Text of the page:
(This article belongs to the Special Issue Molecules in Engineering)
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Open AccessArticle
Steady Enhancement in Photovoltaic Properties of Fluorine Functionalized Quinoxaline-Based Narrow Bandgap Polymer
Molecules 2019, 24(1), 54; https://doi.org/10.3390/molecules24010054 - 24 Dec 2018
Abstract
To investigate the influence of fluoride phenyl side-chains onto a quinoxaline (Qx) unit on the photovoltaic performance of the narrow bandgap (NBG) photovoltaic polymers, herein, two novel NBG copolymers, PBDTT-DTQx and PBDTT-DTmFQx, were synthesized and characterized. 2-ethylhexylthiothiophene-substituted benzodithiophene (BDTT), 2,3-diphenylquinoxaline (DQx) [or [...] Read more.
To investigate the influence of fluoride phenyl side-chains onto a quinoxaline (Qx) unit on the photovoltaic performance of the narrow bandgap (NBG) photovoltaic polymers, herein, two novel NBG copolymers, PBDTT-DTQx and PBDTT-DTmFQx, were synthesized and characterized. 2-ethylhexylthiothiophene-substituted benzodithiophene (BDTT), 2,3-diphenylquinoxaline (DQx) [or 2,3-bis(3-fluorophenyl)quinoxaline (DmFQx)] and 2-ethylhexylthiophene (T) were used as the electron donor (D) unit, electron-withdrawing acceptor (A) unit and π-bridge, respectively. Compared to non-fluorine substituted PBDTT-DTQx, fluoride PBDTT-DTmFQx exhibited a wide UV-Vis absorption spectrum and high hole mobility. An enhanced short-circuit current (Jsc) and fill factor (FF) simultaneously gave rise to favorable efficiencies in the polymer/PC71BM-based polymer solar cells (PSCs). Under the illumination of AM 1.5G (100 mW cm−2), a maximum power conversion efficiency (PCE) of 6.40% was achieved with an open-circuit voltage (Voc) of 0.87 V, a Jsc of 12.0 mA cm−2 and a FF of 61.45% in PBDTT-DTmFQx/PC71BM-based PSCs, while PBDTT-DTQx-based devices also exhibited a PCE of 5.43%. The excellent results obtained demonstrate that PBDTT-DTmFQx by fluorine atom engineering could be a promising candidate for organic photovoltaics. Full article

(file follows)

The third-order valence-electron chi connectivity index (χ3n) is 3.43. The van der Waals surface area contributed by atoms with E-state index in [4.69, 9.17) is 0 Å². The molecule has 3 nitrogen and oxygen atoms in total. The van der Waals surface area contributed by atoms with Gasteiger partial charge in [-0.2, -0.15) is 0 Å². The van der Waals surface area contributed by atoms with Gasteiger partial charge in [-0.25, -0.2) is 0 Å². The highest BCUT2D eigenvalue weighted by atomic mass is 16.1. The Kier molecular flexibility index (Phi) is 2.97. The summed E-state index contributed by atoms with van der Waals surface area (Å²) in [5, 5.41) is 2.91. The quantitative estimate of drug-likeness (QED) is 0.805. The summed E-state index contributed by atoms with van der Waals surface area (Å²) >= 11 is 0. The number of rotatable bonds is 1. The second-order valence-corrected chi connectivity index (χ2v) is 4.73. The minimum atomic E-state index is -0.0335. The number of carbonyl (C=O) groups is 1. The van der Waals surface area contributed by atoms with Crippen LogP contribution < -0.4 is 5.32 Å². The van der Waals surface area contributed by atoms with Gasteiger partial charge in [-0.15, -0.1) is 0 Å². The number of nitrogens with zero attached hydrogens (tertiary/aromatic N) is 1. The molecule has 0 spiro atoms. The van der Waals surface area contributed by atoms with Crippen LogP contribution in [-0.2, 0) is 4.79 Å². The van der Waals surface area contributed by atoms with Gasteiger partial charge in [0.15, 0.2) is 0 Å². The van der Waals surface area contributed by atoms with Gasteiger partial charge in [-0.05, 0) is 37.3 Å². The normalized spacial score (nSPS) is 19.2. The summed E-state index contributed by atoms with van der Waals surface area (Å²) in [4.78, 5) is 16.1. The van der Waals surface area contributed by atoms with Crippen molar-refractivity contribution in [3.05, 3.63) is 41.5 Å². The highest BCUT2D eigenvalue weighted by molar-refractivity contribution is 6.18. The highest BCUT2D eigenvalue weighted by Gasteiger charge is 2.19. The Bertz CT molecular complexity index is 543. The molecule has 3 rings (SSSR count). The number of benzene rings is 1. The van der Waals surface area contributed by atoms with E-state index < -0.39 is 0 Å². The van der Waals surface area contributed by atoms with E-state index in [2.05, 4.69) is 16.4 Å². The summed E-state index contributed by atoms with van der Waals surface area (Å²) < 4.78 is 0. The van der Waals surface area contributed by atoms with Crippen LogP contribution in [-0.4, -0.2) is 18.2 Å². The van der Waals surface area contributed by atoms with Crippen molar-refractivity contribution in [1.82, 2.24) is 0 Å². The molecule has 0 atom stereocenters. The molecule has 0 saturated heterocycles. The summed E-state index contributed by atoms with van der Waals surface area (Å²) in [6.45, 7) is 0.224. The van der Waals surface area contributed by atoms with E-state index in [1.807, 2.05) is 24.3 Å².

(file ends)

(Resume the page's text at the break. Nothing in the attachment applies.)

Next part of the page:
(This article belongs to the Special Issue Molecules in Engineering)